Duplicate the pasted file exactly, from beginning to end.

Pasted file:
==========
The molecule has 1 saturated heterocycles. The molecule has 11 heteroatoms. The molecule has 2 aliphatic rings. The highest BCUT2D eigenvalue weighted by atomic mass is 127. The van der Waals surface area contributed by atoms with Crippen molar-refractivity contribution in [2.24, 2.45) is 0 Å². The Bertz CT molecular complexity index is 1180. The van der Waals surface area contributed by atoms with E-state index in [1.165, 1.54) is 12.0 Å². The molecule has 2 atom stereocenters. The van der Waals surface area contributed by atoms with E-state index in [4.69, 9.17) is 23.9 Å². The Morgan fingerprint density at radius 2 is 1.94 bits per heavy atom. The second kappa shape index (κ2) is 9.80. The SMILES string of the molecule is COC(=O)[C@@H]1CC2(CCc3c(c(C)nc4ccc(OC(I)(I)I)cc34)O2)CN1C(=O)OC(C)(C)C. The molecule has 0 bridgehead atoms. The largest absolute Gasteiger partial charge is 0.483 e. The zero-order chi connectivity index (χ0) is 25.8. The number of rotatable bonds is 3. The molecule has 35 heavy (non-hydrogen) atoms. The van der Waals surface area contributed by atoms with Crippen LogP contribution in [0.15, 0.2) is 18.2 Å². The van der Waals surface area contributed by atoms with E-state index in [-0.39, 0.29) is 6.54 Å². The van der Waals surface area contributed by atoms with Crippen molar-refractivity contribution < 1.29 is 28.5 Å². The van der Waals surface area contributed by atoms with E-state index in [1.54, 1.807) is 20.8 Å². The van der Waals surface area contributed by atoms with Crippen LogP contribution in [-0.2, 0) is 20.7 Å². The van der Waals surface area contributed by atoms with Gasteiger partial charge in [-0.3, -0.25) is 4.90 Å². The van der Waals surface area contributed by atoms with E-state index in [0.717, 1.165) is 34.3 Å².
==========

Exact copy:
The molecule has 1 saturated heterocycles. The molecule has 11 heteroatoms. The molecule has 2 aliphatic rings. The highest BCUT2D eigenvalue weighted by atomic mass is 127. The van der Waals surface area contributed by atoms with Crippen molar-refractivity contribution in [2.24, 2.45) is 0 Å². The Bertz CT molecular complexity index is 1180. The van der Waals surface area contributed by atoms with E-state index in [1.165, 1.54) is 12.0 Å². The molecule has 2 atom stereocenters. The van der Waals surface area contributed by atoms with E-state index in [4.69, 9.17) is 23.9 Å². The Morgan fingerprint density at radius 2 is 1.94 bits per heavy atom. The second kappa shape index (κ2) is 9.80. The SMILES string of the molecule is COC(=O)[C@@H]1CC2(CCc3c(c(C)nc4ccc(OC(I)(I)I)cc34)O2)CN1C(=O)OC(C)(C)C. The molecule has 0 bridgehead atoms. The largest absolute Gasteiger partial charge is 0.483 e. The zero-order chi connectivity index (χ0) is 25.8. The number of rotatable bonds is 3. The molecule has 35 heavy (non-hydrogen) atoms. The van der Waals surface area contributed by atoms with Crippen LogP contribution in [0.15, 0.2) is 18.2 Å². The van der Waals surface area contributed by atoms with E-state index in [-0.39, 0.29) is 6.54 Å². The van der Waals surface area contributed by atoms with Crippen molar-refractivity contribution < 1.29 is 28.5 Å². The van der Waals surface area contributed by atoms with E-state index in [1.54, 1.807) is 20.8 Å². The van der Waals surface area contributed by atoms with Crippen LogP contribution in [-0.2, 0) is 20.7 Å². The van der Waals surface area contributed by atoms with Gasteiger partial charge in [-0.3, -0.25) is 4.90 Å². The van der Waals surface area contributed by atoms with E-state index in [0.717, 1.165) is 34.3 Å².